During the eastward march the lieutenant was seized by a high fever. In his delirium he mumbled the secret of the gold concealed in the false bottom of the wagon and the purpose of the mission. The troopers and guide were flabbergasted by this secret! As he was the only one who was familiar with this wild and wooded region, the guide Connors assumed command. After spending a day with the friendly residents of St. Marys, the party hit the trail for Driftwood and the headwaters of the Susquehanna River where they planned to build rafts to float the treasure downstream to Harrisburg and eventually to Washington.
Unfortunately, this plan never materialized, for the treasure wagon and its military guard mysteriously vanished after departing from St. Marys. It never reached Driftwood! Later, in August of 1863, the residents of Lock Haven, about 55 miles southeast of St. Marys, were astounded when Connors staggered into town. The guide was wild-eyed and hysterical, babbling a tragic story of how a band of robbers had ambushed his party, slaying all the soldiers before they had an opportunity to return fire. Connors was the lone survivor and was hazy about what happened to the treasure laden wagon. He believed the attackers might have been Copperheads or perhaps a band of highwaymen.
While local residents accepted his story, the army did not. Later, he was relentlessly questioned by army officers as well as by Pinkerton detectives. Although Connors adhered to his original account of the ambush, he was eyed with a great deal of suspicion. In fact, to keep surveillance of his movements, he was forcibly inducted into the army and sent to a lonely western outpost. Connors' army buddies sometimes mentioned that when the former guide was drunk, he would occasionally mumble about the burial of the lieutenant, who had died from fever after departing from St. Marys. He claimed to know of the treasure's concealment. When sober, however, Connors refused to talk about the treasure. Sometime after the disappearance of the troopers, dead mules were discovered in the forest. It was surmised (that) they had belonged to the treasure party. Later, scraps of harnesses bearing U.S. Army markings were also found. It wasn't until about three years following the ambush that several skeletons were discovered in the Sent's Run region, near Driftwood. It was believed these were the remains of the troopers. A number of years ago the U.S. Government re-opened the case by sending agents to (the) Elk-Cameron County area to conduct a search, but nothing was found.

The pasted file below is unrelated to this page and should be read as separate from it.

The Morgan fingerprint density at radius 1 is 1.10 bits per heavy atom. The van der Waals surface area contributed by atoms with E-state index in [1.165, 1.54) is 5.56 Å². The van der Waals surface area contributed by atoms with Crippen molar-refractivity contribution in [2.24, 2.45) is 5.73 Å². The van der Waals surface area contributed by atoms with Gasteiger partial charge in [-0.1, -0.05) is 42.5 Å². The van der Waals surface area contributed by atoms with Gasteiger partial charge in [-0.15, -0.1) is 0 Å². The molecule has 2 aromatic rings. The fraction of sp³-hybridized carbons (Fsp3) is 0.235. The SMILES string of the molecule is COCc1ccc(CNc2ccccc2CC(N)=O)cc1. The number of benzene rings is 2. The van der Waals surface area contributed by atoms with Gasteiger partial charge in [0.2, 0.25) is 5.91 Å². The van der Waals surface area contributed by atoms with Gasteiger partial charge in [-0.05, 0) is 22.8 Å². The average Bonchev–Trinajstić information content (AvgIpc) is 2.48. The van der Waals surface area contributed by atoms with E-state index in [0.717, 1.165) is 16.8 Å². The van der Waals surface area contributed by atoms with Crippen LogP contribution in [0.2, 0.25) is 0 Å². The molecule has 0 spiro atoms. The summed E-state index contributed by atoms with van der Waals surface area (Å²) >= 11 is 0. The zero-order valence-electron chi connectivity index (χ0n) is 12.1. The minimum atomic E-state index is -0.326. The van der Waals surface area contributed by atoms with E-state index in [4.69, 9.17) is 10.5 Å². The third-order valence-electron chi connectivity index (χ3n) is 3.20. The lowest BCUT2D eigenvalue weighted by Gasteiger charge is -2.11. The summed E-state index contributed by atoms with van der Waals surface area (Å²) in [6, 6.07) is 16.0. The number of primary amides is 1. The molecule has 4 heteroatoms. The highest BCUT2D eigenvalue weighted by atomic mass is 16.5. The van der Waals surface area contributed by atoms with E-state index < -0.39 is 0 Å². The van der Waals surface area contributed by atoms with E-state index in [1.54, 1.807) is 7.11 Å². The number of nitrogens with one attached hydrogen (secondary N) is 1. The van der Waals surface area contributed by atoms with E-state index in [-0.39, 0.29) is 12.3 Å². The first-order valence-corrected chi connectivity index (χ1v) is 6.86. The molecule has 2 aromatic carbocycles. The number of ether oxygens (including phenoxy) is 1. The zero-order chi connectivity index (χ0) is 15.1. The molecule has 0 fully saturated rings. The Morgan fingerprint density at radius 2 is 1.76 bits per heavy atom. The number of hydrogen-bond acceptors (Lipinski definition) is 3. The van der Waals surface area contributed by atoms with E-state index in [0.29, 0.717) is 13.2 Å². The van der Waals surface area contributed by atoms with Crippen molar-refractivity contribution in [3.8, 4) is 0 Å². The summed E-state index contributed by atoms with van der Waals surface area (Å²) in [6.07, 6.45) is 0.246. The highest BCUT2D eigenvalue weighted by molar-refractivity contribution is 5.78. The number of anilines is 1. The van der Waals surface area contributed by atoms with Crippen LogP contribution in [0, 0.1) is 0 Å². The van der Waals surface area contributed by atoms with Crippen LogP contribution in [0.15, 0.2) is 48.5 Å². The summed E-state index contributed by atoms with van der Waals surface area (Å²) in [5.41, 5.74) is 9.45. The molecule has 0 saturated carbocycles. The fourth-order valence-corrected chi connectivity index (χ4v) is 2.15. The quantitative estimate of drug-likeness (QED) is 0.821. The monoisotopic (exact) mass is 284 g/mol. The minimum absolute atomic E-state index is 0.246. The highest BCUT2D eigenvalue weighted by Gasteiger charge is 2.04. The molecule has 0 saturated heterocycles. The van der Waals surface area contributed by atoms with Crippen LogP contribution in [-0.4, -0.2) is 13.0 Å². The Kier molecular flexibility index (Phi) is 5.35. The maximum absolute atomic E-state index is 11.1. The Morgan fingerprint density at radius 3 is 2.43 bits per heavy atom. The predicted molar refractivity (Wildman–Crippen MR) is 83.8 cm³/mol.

An interesting event of about 35 years ago developed, when a man was discarding an old bed in Caledonia, about 13 miles southeast of St. Marys. Tacked to the back of the bed's headboard was a scrap of paper, bearing the date 1863. It also mentioned a two-hour battle near a "big rock," and the mysterious writer stated "they see me." Could this scrap of paper have been a partial description of the massacre?
This lost treasure won't be easy to find and will require some additional research on your part. Probably the best place to begin your field work is in the neighborhood of Dent's Run in the Driftwood area. It is highly unlikely that there was ever an attempt to sell any of the gold bars. No doubt they had U.S. government markings, and a fifty pound gold bar would have drawn a great deal of attention to the seller. So it is very probable that this treasure still lies buried or perhaps hidden in a cave.